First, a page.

Businesses close all the time, for all sorts of reasons. That’s not a bug of the capitalist system. It’s a feature. Churn can be tough on the participants, but the continuous testing of ideas, products, services and technologies in the marketplace is what makes them better. The ones that don’t work or fail to garner acceptance are discarded; the ones that do survive get to face another round of competitive challenges.
Because of that construct, we don’t force businesses to stay in business if they don’t want to be or aren’t making it. Creditors, among others, would prefer that businesses cut their losses rather than try, try again and waste more time and money in futility.
But not everyone sees it that way. Employees would certainly prefer their employers to stay open. And government entities collecting tax revenues would like to keep the money flowing.
Those entities can’t force businesses to stay open. But one interested party is testing the intriguing legal notion that it can. In a fascinating near-simultaneous occurrence involving big, locally based companies, Starbucks has been taken to court over a plan to close its Teavana chain of stores, while Amazon subsidiary Whole Foods is similarly being hauled in front of a judge to keep it from closing one of its Whole Foods 365 stores.
The plaintiffs in each case? A landlord.
Ordinarily, landlords might not object to a business closing, especially if that tenant has been delinquent on the rent. But this isn’t an ordinary situation, starting with the fact that the defendants aren’t small, struggling businesses.
Nor are the plaintiffs exactly small fry. In the Teavana case, it’s Simon Property Group, one of the nation’s biggest shopping-mall operators. In the other it’s a local independent, but one you might have heard of — Kemper Freeman’s Bellevue Square.
Lest you think there’s no way a business could be told it has to stay open when it doesn’t want to, think again. A judge in Indiana issued a temporary restraining order preventing Starbucks from closing 77 Teavana stores in Simon properties. With a similar order, a judge in King County told Whole Foods to reopen the 365 store in Bellevue Square.
Former employees of closed businesses — from the print version of the Seattle Post-Intelligencer to Washington Mutual to every busted dot-com — are no doubt smacking their foreheads and lamenting, “If only we’d thought of that!” Sadly for them, the disputes over Teavana and Whole Foods 365 are rooted in the arcane nooks and crannies of property-lease and contract law, and such relief is likely unavailable to most.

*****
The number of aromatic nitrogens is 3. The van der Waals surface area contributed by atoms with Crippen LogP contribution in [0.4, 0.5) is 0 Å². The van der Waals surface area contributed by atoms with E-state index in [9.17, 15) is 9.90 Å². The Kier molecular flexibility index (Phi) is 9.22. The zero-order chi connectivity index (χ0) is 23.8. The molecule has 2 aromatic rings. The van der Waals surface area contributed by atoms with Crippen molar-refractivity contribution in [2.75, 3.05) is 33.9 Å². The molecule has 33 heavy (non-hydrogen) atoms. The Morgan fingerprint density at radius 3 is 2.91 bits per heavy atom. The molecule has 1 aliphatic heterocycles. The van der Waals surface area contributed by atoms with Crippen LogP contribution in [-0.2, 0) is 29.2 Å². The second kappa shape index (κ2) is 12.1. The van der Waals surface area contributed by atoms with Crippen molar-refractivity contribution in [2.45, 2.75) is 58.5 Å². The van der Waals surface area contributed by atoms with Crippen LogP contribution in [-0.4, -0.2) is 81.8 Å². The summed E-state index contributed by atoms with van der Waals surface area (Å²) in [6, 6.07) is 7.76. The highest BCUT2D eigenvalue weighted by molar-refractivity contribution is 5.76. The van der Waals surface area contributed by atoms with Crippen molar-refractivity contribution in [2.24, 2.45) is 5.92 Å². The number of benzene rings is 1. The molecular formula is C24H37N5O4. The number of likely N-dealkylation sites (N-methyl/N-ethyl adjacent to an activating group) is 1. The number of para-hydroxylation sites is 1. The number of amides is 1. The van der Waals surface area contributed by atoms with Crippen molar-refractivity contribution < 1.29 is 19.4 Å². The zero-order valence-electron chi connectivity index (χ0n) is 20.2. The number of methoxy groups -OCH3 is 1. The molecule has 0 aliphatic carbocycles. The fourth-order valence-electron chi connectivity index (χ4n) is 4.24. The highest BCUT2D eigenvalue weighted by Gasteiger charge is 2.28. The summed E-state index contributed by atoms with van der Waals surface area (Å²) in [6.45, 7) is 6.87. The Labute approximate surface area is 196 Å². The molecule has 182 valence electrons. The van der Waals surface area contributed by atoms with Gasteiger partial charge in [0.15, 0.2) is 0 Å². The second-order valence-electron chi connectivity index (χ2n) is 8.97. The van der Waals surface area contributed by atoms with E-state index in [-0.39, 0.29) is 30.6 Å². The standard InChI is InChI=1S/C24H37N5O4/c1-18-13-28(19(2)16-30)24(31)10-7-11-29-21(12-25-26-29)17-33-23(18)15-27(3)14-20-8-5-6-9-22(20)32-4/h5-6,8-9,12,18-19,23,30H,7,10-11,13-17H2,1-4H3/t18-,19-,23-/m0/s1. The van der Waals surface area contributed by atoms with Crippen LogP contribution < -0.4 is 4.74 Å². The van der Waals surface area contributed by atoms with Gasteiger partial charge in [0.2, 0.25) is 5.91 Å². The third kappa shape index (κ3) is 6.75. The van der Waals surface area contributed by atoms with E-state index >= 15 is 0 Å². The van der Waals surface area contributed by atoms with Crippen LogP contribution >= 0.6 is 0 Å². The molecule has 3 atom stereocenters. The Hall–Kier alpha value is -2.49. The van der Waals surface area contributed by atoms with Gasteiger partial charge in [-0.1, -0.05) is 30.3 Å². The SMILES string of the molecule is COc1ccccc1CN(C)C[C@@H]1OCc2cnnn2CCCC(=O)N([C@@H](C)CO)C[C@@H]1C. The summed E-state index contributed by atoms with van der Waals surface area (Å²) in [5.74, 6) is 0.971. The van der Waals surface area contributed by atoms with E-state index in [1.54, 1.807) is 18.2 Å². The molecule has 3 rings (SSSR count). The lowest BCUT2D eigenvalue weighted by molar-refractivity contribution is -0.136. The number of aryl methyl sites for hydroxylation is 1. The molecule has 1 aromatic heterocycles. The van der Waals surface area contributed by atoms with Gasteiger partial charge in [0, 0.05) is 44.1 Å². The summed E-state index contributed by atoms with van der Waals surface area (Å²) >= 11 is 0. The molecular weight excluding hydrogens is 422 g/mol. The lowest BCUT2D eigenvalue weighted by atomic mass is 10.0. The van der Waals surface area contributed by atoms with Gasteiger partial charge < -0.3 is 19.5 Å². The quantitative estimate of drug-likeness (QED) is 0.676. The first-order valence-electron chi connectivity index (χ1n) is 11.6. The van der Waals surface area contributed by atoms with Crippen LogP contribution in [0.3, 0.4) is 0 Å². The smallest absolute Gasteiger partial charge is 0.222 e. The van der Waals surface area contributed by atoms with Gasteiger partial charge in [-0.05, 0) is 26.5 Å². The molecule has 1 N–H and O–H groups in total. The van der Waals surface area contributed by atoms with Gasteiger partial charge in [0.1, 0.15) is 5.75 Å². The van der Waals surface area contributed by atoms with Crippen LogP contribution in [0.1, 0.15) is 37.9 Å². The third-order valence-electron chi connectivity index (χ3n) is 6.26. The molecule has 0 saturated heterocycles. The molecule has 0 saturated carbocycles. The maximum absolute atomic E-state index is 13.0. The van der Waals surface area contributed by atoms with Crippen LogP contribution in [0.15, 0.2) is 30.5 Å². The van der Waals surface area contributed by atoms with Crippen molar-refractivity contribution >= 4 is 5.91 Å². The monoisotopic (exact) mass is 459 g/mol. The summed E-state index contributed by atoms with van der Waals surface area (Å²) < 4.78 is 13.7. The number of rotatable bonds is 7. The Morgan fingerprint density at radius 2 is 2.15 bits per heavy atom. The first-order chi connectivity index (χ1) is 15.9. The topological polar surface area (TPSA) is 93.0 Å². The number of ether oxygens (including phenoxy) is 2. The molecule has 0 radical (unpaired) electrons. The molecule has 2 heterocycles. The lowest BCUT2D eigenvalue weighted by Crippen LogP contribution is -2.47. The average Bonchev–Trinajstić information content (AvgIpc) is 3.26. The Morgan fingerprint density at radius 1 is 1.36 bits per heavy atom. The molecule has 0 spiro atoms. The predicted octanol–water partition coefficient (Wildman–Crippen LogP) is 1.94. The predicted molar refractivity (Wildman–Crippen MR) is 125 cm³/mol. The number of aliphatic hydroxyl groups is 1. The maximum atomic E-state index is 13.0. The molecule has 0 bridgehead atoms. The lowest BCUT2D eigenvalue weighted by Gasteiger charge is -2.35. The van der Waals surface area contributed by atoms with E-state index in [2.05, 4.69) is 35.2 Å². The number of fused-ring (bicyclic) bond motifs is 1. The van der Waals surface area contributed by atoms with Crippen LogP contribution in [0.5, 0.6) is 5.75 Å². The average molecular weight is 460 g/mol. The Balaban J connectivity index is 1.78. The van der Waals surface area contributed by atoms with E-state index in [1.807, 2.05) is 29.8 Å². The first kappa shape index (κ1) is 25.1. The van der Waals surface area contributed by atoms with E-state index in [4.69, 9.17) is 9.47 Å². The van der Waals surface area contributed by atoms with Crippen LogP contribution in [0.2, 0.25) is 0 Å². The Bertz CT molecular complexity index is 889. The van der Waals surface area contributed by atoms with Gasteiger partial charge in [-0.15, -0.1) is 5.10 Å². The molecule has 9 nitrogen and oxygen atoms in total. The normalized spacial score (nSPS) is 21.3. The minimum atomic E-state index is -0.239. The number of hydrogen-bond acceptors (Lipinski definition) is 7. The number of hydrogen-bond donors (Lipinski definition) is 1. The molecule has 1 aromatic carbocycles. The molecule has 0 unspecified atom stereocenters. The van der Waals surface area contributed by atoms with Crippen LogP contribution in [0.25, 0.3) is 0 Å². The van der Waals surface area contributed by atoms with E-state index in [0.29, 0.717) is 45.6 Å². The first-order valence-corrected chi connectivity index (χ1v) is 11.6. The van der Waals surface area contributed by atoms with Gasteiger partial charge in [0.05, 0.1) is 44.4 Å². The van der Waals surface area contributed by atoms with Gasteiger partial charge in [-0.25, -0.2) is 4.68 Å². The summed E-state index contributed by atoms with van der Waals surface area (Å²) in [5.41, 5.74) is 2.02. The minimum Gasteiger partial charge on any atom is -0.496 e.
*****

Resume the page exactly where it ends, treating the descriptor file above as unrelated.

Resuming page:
Mall operators like Freeman and Simon, however, have good reason for rooting around in those seemingly obscure corners of the law, given what a tough market it is these days to locate viable, traffic-attracting retail tenants. Even if Starbucks and Amazon fulfill the financial obligation of their leases, one more empty storefront does a mall no favor.
Forcing a business to stay open against its wishes isn’t such a far-fetched concept. An entire regulatory scheme, for the transport industry, was based on it. Back in the days of such now-long-departed bodies as the Civil Aeronautics Board and the Interstate Commerce Commission, airlines, railroads and truckers were often told to continue offering services for passengers or freight (or both) on routes they wanted to shed.
The era of deregulation took care of most of that stipulation, but now retailing is having its moment. That sector is all too familiar with the signs announcing, “Lost Our Lease — Going Out of Business!” Perhaps it’s time to print a new version: “Can’t Get Out of Our Lease — Staying Open!”
Monthly columnist Bill Virgin is the founder and owner of Northwest Newsletter Group, which publishes Washington Manufacturing Alert and Pacific Northwest Rail News.